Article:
Tracking Memory Leaks in Java

Tracking Memory Leaks in Java

Most “memory leaks” in Java are caused by references to objects that are no longer needed?if an object is still being referenced, then it cannot be finalized, and the memory used by it is never released. Continuing to create objects and forgetting to de-reference them when they’re no longer needed creates memory leaks.

For example, consider the following code:

public class MemoryTIP {	public static void main(String[] args) {ArrayList al=new ArrayList();al.add(new myObject());al.add(new myObject());al.add(new myObject());myObject.printMem();  //We can see that Objects are not;myObject.printMem();  //Ah yes,  Objects are released.	}}class myObject{				public static int OBJC;	public static int OBJD;	{OBJC++;}  //When an Object is created, we increase this counter	public void finalize(){OBJD++;	}// When an Object is finalized we decrease this counter/** * Print the Objects created and finalized * */static void printMem(){	System.gc();	System.out.println("created "+OBJC+" finalized "+OBJD);}	}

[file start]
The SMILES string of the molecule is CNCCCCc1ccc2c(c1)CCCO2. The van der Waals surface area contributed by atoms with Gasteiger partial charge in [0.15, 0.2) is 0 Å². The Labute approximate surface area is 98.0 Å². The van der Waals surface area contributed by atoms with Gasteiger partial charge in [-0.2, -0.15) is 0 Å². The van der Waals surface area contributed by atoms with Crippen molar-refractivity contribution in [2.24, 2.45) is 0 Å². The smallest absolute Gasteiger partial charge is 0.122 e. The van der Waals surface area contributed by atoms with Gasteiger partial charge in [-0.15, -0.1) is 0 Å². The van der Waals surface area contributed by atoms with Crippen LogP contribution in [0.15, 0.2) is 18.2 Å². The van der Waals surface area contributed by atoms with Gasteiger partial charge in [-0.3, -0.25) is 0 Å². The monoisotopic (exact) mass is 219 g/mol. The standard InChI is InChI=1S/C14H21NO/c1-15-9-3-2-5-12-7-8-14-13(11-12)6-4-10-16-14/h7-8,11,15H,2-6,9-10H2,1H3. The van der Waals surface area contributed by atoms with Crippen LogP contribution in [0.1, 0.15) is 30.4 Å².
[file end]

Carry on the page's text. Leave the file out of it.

When this code is run, its output is:

created 3 finalized 0created 3 finalized 3

The output shows that after the first garbage collection, the three objects are still not free. However, when the ArrayList is cleared, you can free the objects

If you suspect that an object is not being dereferenced, thus causing a memory leak, try adding the following code to the class:

	public static int OBJC;	public static int OBJD;	{OBJC++;} 	public void finalize(){OBJD++;	}static void printMem(){	System.gc();	System.out.println("created "+OBJC+" finalized "+OBJD);}

This will track the creation and finalization of the object. Calling the printMem() method periodically (or, if testing a GUI, have a button that calls it) helps identify when the leak may be occuring. Using this technique, you can spot memory leaks in Swing components. For example, JDialog will not be finalized until after the dispose method is called.

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